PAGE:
EGU General Assembly 2020
© Author(s) 2020. This work is distributed under
the Creative Commons Attribution 4.0 License.

Connecting the green dots: Enabling micro-scale participatory mapping and planning for citizen stewards of biodiversity

Natasha Pauli1, Clare Mouat1, Mariana Atkins2, Julia Föllmer3, Cristina Estima Ramalho4, and Emma Ligtermoet1
Natasha Pauli et al.
  • 1UWA School of Agriculture and Environment, The University of Western Australia, Perth, Australia
  • 2UWA Centre for Social Impact, UWA Business School, The University of Western Australia, Perth, Australia
  • 3Institute for Hygiene and Public Health, University of Bonn, Bonn, Germany
  • 4School of Biological Sciences, The University of Western Australia, Perth, Australia

Within cities, vegetation along road corridors (variously referred to as nature strips, street verges or easements) can play a key role in providing habitat for wildlife and green space benefits for urban dwellers. In the city of Perth, Australia, many local government authorities (LGAs) now permit residents to convert the publicly owned land along the street in front of their dwelling from ‘traditional’ (yet exotic) turf to low growing, native gardens. ‘Verge gardens’ are perceived to require less water and better reflect a local sense of place by using plants endemic to the biodiversity hotspot in which Perth is situated. While interest in native verge gardens is growing rapidly within the community, there is relatively little supporting, spatially-based information for residents. The uncertainty of not knowing where to start is keenly felt by those residents for whom verge gardening is their first foray into gardening with native Western Australian plants in the sandy, nutrient-poor soils of Perth’s Swan Coastal Plain.

Two LGAs in the city of Perth, Western Australia, were the focus of this research, both of which have deployed incentive programs to encourage residents to plant native verge gardens over many years. We conducted detailed semi-structured interviews and participatory verge garden mapping with 22 households who had converted their verges to native gardens over the last ten years, gauging residents’ views on verge gardening, nature, wildlife, community and sense of belonging. A small number of respondents were already highly knowledgeable on the topic of native plants before planting their gardens, while the majority of the respondents had increased their knowledge of native plants from a low initial level through the process of verge gardening. Verge gardens were mapped to highlight plant species diversity, age of garden and garden design style. Some residents had already drawn their own maps by hand, and shared these with us. Others kept detailed records of water usage, maintenance, plant growth and turnover, and insect and bird visitors to the gardens.

A consistent theme that emerged from interviews with the majority of residents who claimed limited familiarity with native plants was a desire for more readily available information to help support their efforts. Information needs included: environmental data on soils, landforms, flora and fauna; knowledge of which plants would grow well in their soil type; where to source locally endemic plants; the most appropriate water and nutrient regime to care for the plants; and nearby examples of successful gardens from which to draw inspiration. Drawing on the results of interviews and participatory mapping, we present a prototype design for a public participatory mobile application that can provide geospatial and ecological information to help support residents, allow for initial planning and progressive micro-scale mapping of verge gardens, and provide the possibility for sharing information on exemplar gardens. Our research feeds into larger conversations among local-level policy makers and planners on urban greening, increasing social cohesion within suburban areas, and providing habitat for wildlife under conditions of environmental change and increasing population density.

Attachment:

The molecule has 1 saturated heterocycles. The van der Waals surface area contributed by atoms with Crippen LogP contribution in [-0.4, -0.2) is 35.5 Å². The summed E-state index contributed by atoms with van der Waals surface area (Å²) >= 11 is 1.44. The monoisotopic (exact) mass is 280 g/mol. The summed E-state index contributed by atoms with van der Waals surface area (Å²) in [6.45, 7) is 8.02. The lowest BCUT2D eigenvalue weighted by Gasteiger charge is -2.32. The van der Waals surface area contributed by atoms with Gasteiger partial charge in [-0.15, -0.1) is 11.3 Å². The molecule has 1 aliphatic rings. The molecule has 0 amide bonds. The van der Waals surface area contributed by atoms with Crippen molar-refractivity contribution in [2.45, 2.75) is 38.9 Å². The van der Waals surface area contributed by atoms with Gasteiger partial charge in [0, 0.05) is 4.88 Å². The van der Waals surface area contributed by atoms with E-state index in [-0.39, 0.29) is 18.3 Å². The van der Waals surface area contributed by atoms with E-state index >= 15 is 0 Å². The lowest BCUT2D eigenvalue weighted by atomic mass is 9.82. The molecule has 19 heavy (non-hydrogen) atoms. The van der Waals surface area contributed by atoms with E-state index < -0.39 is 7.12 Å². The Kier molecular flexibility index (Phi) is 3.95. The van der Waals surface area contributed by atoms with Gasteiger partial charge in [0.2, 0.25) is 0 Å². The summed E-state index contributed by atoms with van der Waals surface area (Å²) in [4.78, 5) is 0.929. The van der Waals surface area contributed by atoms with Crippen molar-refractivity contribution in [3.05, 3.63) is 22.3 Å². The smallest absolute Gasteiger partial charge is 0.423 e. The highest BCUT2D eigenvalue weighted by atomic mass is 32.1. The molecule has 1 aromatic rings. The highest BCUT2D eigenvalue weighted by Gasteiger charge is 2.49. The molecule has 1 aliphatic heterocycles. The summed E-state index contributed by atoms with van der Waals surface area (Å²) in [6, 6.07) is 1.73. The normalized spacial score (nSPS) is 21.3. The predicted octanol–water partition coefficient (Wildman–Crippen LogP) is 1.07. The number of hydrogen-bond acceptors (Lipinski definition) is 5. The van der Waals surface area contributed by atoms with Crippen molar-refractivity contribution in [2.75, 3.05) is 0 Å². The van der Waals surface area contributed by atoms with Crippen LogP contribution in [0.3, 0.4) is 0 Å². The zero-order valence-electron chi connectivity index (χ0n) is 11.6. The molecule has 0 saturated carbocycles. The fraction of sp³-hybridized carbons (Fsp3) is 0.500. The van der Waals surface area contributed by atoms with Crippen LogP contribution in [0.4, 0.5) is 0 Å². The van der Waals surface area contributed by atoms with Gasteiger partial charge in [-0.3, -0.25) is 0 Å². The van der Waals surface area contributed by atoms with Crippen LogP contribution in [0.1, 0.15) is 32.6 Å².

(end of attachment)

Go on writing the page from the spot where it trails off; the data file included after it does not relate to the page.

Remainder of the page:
How to cite: Pauli, N., Mouat, C., Atkins, M., Föllmer, J., Estima Ramalho, C., and Ligtermoet, E.: Connecting the green dots: Enabling micro-scale participatory mapping and planning for citizen stewards of biodiversity, EGU General Assembly 2020, Online, 4–8 May 2020, EGU2020-12526,, 2020


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displays version 1 – uploaded on 02 May 2020
  • CC1: global biodiversity hotspots, Maria Bostenaru Dan, 02 May 2020


    I enjoyed your presentation. Particularly interesting was to know that there are 35 global biodiversity hotspots. I did not know this (that there are so few). I was also surprised to learn that in Italy there are obviously many. I did not know Italy is that rich in nature as well, not only in culture. Do you know where I could find out more about this? I am also surprised as rather Italy than Romania, as I was told Italian tourists would come to Romania for nature (and Prince Charles is coming for this) since Italy has rather culture.

    Also interesting is what you say on local plants, as I used to be interested rather in gardens as ambassadors, as for example in case of Japanese gardens.

    thank you

  • CC2: pocket parks, Maria Bostenaru Dan, 04 May 2020

    Hi Natasha,

    I am posting it here so it doesn't get lost.

    Pocket parks in some countries of Europe are parks created in public areas in the neighbourhood by neighbours. However, in Romania they are done top down by the municipality. 

    When I was a student I read one about Barcelona.

    But also in the US it is a strong trend.

    I hope this helps.